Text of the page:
How to Create Informative, High-Quality Reports and Dashboards
1. Choose the Right Goal(s)
This is where the magic happens. The first step should be figuring out the overarching goal of your dashboard that would pose as the main indicator of your progress. Then later, accordingly, you should opt for the right KPIs.
The goal should answer the following type of question:
~~ Have our efforts in ______(General Goal)______ been successful? ~~
Since we’ve opted for a social media related example throughout this article, the goal can be: “reaching 1000 members for your Facebook group” or “reaching 1000 fans on my Facebook page.”
Once you have a clear goal to portray the progress of your campaign, it is time to gather all the metrics that are closely related to the goal you have chosen. Then, from that huge basket of KPIs, you should come up with the optimal combination of the most paramount ones.
2. Carefully Cherry-Pick the Right Metrics
Metrics are the main building blocks of your dashboard.
Think of them as players for a basketball team, and you are the coach. In order to win the game (i.e. show your client the progress through proper reporting) you must assemble an all-round team with strong players in all positions. You can’t exactly win a game with 5 point guards.
Implementing this logic is crucial for making comprehensive, high-quality dashboards. Showing only the Fans Count metric, for example, won’t really do the trick. You will probably need to include some of these as well:
- Organic Page Impressions
- Page Reach
- Age & Gender
- Engaged Users…
Only then will your client get the wider picture on their campaign progress and a better grasp on their target audience.
Important: Choosing a goal is closely related to deciding which metrics would define it. The trick is, certain metrics may potentially send you deep into the weeds later on should they start to decrease. Ideally, none of the metrics you choose to include should be completely outside your control.
Let’s say you are creating a dashboard for your client’s Facebook Ads campaign. The number of metrics you can include in this type of report is astounding, and including too many of them will most likely confuse the client. Generally speaking, most pertinent metrics for FB Ads would include:
- CTR (Click through rate)
- CPC (Cost per click)
- CPM (Cost per mille/1,000 impressions)
- CPA (Cost per Action)
- Ad Frequency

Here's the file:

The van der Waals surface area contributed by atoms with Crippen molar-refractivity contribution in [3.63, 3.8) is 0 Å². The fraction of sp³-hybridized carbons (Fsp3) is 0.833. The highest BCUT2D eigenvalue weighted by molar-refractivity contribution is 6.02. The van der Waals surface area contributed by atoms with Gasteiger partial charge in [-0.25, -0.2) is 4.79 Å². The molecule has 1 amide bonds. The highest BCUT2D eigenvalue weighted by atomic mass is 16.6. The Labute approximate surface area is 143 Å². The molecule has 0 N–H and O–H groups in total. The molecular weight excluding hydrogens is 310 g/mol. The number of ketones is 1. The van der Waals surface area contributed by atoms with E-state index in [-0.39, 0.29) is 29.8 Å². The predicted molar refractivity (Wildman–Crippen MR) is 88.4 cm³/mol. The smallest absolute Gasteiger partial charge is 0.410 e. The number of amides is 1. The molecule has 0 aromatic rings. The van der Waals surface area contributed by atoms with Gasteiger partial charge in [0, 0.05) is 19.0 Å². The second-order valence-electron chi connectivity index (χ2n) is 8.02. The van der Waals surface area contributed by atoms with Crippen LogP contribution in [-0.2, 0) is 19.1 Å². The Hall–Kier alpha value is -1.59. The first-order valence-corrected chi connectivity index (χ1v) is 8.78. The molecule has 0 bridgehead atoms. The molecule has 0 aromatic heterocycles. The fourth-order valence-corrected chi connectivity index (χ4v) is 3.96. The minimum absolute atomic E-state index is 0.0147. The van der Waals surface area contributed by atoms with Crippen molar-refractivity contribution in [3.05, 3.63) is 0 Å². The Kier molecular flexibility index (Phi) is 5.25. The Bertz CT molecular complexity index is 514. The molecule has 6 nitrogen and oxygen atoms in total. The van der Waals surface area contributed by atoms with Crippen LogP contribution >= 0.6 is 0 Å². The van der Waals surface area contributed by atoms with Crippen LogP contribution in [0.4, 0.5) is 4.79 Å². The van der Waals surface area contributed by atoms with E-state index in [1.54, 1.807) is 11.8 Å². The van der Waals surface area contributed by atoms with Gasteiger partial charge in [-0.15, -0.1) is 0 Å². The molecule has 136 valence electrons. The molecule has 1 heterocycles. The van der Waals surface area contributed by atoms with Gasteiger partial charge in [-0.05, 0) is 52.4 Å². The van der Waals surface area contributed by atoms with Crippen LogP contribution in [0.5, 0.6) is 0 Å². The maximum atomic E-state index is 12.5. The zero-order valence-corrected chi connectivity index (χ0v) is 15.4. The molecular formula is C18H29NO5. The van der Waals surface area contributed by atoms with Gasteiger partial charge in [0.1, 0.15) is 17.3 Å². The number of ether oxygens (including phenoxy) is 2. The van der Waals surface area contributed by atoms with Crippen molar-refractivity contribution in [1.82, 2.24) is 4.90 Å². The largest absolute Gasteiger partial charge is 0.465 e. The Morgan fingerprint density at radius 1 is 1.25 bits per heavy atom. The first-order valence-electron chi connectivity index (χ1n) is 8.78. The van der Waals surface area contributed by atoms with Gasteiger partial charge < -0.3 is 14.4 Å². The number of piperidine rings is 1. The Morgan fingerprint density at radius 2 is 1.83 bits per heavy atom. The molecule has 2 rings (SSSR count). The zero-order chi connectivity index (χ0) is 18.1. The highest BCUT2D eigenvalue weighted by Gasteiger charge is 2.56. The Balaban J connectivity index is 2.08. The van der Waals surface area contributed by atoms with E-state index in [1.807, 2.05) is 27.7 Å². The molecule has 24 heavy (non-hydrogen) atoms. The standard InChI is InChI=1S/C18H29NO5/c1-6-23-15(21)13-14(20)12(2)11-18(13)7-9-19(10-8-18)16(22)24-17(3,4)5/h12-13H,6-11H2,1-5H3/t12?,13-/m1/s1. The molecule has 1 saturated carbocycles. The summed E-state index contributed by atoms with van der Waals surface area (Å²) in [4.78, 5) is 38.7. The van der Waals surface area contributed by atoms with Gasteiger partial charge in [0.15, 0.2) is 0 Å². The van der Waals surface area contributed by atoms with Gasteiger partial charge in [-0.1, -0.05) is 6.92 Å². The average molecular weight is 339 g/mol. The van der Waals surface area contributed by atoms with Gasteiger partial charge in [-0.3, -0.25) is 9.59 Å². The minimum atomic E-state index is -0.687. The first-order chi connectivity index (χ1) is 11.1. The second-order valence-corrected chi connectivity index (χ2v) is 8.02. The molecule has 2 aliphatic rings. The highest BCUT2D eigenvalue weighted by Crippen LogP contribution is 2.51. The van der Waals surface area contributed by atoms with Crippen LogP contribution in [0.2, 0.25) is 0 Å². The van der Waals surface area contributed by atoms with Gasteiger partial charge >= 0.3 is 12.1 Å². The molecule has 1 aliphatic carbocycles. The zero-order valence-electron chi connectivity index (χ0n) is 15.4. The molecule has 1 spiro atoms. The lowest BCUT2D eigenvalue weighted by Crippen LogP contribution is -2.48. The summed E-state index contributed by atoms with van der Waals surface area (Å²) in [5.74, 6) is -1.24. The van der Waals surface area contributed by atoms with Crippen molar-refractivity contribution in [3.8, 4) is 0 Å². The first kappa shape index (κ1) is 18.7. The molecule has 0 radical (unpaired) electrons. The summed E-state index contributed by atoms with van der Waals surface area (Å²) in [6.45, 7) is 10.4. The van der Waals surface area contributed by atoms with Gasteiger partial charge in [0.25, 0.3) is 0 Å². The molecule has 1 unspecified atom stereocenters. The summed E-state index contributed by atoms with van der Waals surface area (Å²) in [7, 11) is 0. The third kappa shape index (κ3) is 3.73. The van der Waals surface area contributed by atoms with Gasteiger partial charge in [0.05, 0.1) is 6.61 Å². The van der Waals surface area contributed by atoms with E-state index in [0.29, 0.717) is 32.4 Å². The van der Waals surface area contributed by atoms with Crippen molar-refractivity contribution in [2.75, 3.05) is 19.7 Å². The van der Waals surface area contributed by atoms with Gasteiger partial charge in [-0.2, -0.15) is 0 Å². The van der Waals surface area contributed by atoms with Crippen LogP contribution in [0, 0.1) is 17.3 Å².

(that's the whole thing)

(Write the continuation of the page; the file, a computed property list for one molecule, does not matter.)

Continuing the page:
However, as we mentioned before, each client is different and will probably require unique approach when it comes to which KPIs work for them.
The key purpose of the KPIs you choose for your dashboard shouldn’t be “this is why your performance was sub-par,” but rather: “here’s the performance of your goal over this particular period of time and it requires (or doesn’t require) action.”
4. Create Informative/Comprehensive/Concise Dashboard Layouts
If you are not using a client reporting tool to help you build your own dashboards and widgets, we recommend following these instructions:
- The content should be in focus, so don’t over-embellish in terms of style, color or design.
- Make the question each graph is answering visible.
- Find the perfect ratio when it comes to graph sizes and styles. Put prominent KPIs in focus by making larger and more conspicuous graphs for them.
- If possible, organize your report so all metrics are visible on a single screen.
5. Find an Intuitive, User-Friendly Client Reporting Tool
For those using a client reporting tool like Reportz, tracking/assembling key data and creating high-quality marketing dashboards is an automated process that reduces the time needed for client reporting to mere minutes.
The main tasks that are automated by utilizing a tool like Reportz include:
- Gathering pertinent real-time metrics for each of your clients individually
- Choosing which KPIs to include in your report
- Finding niche-based templates that will cut the process even shorter
- Arranging and organizing them the way you and your clients want, through custom-made dashboards and widgets
- Keeping track of KPIs in real time and for any date range you prefer
- Making informed decisions on what needs to be done to improve the overall performance of your campaign
Here’s how Facebook Ad template dashboard and widgets may look like should you choose to deploy our easy-to-use white label reporting utility. Below you can see almost all the metrics available for FB ads dashboards. All you have to do is click on SET DATA, connect the data source and the widgets will provide appropriate graphs for these KPIs:
Once Reportz finishes retrieving data, the dashboard and its widgets should look something like this:
We hope that you are now a couple of steps closer to creating informative, concise, comprehensive, high-quality reports and dashboards. Just like with almost any aspect of digital marketing, the perfect symbiosis of quality content (in this case the right metrics) and comprehensive yet cool design of your dashboards is what you should aim at.
And remember, great reports and dashboards should not only be passive portrayals of your past efforts. They should instead be active checkpoints that will help both you and your client avoid making previous mistakes. They should serve as dynamic incentives for making better decisions in the future and should thus help you boost your overall progress.
To experience all the advantages of automated client reporting, try Reportz for FREE.